Bitter Opposition: Kenya Considers Sending Police to Quell Gang Violence in Haiti

Kenya’s initiative to lead a UN-backed mission in Haiti faces backlash domestically amid escalating violence in Haiti.

President William Ruto’s proposal to deploy 1,000 police officers to assist Haitian authorities in combating gang dominance in Port-au-Prince is met with skepticism at home. Critics allege financial motives and question the legality of the deployment, advocating for a military intervention instead. The delay in deployment due to a lack of a reciprocal agreement with Haiti underscores legal concerns.

Despite Ruto’s efforts to address this by signing an agreement with Haiti in March, the resignation of Prime Minister Ariel Henry complicates matters further. Concerns over the safety of Kenyan police officers in Haiti’s volatile environment prompt debate. Some argue for a robust military intervention before police deployment. Accusations of ulterior motives, including potential financial gain, particularly in light of US funding, add to the controversy. Parliamentary debates reflect deep divisions, with opposition figures condemning what they see as Ruto’s authoritarian tendencies and disregard for legal procedures.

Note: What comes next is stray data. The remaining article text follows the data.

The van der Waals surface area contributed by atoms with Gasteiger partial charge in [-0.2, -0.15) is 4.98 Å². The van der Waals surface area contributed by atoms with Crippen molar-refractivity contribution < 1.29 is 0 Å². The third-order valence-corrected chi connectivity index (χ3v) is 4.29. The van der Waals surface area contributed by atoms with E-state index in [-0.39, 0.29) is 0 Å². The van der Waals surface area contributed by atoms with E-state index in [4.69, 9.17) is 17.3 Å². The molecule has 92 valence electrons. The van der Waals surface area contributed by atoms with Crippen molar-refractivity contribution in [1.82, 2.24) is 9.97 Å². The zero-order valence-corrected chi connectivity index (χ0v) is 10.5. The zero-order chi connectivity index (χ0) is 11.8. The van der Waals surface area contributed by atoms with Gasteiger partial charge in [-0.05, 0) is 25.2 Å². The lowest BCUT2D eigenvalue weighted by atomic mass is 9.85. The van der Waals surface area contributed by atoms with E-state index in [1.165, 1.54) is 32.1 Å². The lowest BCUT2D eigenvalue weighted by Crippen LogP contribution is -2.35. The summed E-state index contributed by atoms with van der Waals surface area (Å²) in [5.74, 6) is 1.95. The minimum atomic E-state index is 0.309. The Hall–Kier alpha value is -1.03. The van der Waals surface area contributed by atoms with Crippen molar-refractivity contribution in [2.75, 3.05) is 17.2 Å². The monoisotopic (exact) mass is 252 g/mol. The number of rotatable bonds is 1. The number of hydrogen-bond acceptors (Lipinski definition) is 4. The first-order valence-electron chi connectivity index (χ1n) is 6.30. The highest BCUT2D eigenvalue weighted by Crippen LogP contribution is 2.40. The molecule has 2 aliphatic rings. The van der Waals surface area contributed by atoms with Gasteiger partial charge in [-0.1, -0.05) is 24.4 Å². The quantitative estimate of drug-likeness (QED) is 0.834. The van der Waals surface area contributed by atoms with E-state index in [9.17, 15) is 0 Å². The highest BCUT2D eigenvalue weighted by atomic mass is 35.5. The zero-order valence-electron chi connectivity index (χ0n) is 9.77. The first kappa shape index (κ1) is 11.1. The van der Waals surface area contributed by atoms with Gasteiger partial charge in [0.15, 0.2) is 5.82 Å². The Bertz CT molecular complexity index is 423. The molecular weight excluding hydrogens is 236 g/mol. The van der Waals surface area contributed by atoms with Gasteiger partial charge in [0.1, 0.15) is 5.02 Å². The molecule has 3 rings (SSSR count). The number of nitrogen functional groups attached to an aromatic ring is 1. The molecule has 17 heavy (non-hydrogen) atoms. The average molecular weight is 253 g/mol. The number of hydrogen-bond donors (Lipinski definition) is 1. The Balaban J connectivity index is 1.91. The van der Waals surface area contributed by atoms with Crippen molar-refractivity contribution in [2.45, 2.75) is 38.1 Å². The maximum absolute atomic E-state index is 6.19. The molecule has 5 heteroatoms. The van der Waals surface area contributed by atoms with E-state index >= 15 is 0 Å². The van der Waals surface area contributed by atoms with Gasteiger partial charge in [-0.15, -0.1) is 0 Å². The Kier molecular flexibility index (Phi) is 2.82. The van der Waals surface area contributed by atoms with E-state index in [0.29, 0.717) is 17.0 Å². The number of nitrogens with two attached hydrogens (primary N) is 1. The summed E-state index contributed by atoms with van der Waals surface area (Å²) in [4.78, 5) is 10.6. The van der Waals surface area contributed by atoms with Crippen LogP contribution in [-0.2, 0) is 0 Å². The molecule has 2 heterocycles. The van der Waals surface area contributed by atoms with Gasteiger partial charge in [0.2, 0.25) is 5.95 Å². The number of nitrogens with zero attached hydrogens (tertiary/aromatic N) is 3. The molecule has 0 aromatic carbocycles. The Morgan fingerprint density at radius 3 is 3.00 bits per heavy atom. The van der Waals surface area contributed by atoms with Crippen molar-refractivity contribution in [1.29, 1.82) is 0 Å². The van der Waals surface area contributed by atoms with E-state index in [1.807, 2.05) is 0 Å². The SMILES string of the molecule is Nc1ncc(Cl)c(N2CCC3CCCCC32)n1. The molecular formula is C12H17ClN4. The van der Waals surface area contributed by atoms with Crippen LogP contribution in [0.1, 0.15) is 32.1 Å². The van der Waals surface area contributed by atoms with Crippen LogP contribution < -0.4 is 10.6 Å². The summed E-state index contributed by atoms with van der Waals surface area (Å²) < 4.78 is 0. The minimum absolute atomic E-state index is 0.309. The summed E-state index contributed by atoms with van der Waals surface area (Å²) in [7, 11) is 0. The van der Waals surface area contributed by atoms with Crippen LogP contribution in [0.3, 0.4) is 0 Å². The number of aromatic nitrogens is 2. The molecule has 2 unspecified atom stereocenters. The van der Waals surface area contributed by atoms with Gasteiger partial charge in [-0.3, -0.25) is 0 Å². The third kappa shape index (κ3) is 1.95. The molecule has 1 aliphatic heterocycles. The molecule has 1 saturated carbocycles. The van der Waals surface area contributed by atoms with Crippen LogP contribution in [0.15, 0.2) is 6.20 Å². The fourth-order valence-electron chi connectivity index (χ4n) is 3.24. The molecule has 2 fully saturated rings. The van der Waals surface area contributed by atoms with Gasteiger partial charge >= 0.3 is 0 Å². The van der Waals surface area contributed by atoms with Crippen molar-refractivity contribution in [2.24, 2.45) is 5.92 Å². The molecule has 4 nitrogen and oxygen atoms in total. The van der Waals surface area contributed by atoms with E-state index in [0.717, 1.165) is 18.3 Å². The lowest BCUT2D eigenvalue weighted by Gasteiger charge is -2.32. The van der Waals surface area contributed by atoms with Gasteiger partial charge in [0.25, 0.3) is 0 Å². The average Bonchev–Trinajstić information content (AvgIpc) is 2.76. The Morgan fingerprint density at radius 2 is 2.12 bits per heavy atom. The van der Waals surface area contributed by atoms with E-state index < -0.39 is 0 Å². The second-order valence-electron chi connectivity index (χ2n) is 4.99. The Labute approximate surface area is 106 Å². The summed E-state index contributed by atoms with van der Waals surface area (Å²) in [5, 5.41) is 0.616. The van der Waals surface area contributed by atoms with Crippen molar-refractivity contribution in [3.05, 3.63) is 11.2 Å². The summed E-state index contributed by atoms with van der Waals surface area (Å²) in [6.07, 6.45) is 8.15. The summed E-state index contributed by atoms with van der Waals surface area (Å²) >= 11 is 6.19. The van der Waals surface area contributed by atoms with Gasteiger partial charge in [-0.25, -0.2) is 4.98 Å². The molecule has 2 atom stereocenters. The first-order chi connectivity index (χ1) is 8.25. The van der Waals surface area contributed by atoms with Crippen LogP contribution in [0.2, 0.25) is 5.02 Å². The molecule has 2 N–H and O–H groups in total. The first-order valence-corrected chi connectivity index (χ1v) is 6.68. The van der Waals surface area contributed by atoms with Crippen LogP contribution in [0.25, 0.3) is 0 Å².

Despite assurances of moral commitment from Ruto, skepticism persists regarding Kenya’s involvement in Haiti. Critics warn of potential risks and costs, emphasizing the need for caution in committing Kenyan forces to the troubled nation.